- The Washington Times - Thursday, June 12, 2014

U.S. officials were briefed in May on the rise of Islamic terrorist groups in Iraq and Syria, and one senior official’s take couldn’t be more blunt: “It makes you want to kill yourself.”

The official who spoke to the Wall Street Journal said that was his assessment of the intelligence on the Islamic State of Iraq and al-Sham (ISIS), which was shared at a closed-door gathering of Gulf states in Jeddah, Saudi Arabia, at the time.

In recent days, ISIS has taken large swaths of Iraq back from the nation’s army and security forces, including Mosul, the nation’s second-largest city, and Tikrit.


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On Thursday, the BBC reported that the Iraqi Army also fled Kirkuk, leaving it in the hands of Kurdish forces before an Islamic offensive is set to begin.

Defense Secretary Chuck Hagel and his Arab counterparts agreed during the May meeting that Islamist forces in Syria and Iraq need to be dealt with, The problem: no one agreed on what to do about it, the Journal reported.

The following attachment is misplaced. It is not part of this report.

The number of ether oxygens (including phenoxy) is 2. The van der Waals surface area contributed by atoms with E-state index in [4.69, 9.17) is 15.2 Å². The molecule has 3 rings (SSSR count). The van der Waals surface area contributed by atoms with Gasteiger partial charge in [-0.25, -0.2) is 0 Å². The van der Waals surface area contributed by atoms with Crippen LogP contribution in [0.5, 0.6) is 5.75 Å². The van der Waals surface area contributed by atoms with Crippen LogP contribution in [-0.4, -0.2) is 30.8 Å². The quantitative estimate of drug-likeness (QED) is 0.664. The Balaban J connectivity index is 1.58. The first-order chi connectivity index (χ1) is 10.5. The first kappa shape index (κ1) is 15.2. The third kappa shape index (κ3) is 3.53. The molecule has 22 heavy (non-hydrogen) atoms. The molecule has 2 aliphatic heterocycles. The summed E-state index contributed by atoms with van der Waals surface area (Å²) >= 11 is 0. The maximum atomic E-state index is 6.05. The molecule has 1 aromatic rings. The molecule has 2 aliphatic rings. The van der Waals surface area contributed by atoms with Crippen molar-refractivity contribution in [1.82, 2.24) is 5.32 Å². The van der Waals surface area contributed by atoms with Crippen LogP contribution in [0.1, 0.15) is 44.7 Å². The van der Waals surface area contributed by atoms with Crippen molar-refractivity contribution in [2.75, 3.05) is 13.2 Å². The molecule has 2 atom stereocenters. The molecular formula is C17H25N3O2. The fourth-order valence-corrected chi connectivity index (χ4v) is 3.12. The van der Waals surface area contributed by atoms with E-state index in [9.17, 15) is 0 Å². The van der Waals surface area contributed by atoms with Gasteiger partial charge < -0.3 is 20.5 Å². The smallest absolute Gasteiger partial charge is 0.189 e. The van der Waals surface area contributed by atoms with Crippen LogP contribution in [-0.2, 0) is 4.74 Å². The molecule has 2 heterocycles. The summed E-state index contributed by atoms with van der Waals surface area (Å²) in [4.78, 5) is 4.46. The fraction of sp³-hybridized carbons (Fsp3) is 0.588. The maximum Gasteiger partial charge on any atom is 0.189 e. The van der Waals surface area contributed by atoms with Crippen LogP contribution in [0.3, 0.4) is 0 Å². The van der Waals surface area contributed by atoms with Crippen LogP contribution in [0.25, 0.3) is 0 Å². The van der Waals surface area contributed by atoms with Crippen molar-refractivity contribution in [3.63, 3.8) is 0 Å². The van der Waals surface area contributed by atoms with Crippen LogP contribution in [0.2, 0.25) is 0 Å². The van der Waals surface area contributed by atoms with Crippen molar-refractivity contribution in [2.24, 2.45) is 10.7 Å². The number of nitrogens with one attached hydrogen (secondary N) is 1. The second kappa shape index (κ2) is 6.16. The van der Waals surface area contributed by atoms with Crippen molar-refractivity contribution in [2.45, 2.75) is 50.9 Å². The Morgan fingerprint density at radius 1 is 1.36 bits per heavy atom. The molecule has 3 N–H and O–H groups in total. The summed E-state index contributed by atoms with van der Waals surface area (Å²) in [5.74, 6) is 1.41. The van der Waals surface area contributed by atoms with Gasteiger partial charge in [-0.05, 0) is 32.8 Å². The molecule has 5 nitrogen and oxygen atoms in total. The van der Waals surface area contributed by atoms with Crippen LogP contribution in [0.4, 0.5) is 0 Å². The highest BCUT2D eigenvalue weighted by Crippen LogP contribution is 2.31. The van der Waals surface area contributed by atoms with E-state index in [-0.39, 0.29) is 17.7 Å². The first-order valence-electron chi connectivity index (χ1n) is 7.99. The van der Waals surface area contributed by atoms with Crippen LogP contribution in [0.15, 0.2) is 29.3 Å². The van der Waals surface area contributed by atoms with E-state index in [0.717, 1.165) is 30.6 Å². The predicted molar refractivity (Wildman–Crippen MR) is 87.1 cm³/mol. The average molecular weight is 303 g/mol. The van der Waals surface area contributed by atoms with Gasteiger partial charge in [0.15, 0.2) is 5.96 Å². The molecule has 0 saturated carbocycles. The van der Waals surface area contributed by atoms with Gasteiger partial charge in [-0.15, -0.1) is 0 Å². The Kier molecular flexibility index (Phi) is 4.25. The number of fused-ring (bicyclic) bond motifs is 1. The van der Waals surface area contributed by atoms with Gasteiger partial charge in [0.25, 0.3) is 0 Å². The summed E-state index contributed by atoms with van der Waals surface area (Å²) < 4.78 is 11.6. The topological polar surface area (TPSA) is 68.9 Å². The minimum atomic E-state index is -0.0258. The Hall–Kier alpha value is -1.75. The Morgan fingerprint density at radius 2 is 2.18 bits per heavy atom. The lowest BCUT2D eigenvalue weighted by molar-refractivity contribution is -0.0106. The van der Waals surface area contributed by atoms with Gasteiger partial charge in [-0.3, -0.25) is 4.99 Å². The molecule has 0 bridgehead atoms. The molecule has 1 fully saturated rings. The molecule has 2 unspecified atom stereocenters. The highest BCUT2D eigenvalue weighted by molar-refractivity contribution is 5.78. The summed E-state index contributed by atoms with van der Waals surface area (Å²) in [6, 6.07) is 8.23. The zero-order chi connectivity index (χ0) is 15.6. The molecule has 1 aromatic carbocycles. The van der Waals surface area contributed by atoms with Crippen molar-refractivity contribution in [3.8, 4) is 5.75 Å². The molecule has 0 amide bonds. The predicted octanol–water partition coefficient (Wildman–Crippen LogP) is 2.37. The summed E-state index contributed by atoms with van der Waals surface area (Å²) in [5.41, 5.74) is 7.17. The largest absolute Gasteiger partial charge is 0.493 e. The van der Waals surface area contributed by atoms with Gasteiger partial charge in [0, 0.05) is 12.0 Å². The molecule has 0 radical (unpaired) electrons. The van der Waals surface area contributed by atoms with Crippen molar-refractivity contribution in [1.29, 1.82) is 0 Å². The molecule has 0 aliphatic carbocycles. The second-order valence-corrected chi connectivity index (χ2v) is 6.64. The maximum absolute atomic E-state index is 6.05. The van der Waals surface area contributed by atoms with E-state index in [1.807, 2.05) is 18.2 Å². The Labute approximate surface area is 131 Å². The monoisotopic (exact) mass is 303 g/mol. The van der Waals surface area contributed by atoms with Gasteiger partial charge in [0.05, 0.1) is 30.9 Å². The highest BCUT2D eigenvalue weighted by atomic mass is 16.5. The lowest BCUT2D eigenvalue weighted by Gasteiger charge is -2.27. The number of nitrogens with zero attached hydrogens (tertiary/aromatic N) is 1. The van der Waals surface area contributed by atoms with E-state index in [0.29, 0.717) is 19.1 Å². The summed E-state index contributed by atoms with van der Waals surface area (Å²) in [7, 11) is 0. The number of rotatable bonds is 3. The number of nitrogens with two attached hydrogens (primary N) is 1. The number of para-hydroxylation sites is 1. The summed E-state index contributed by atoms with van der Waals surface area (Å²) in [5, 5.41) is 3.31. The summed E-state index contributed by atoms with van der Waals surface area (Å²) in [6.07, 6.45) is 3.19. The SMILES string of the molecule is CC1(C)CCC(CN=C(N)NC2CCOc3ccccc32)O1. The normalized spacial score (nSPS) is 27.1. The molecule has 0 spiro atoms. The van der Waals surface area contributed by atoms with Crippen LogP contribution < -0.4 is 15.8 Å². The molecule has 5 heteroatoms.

“The U.S. can no longer be the sheriff for the whole world,” Maryland Rep. “Dutch” Ruppersberger, the top Democrat on the House intelligence committee, told the Journal. “We can’t be everywhere, and we can’t always use military boots on the ground.”

Republican Rep. Mike Rogers of Michigan, chairman of the House intelligence committee, told the Journal that vast amount of land controlled by ISIS, which aims to create an Islamic caliphate, should worry Americans.

“Guess what? These people will come home eventually and they are going to come home with, I believe, intentions to fulfill al Qaeda’s dream for another attack on our homeland and, certainly, another attack on our Western and European allies,” Mr. Rogers said.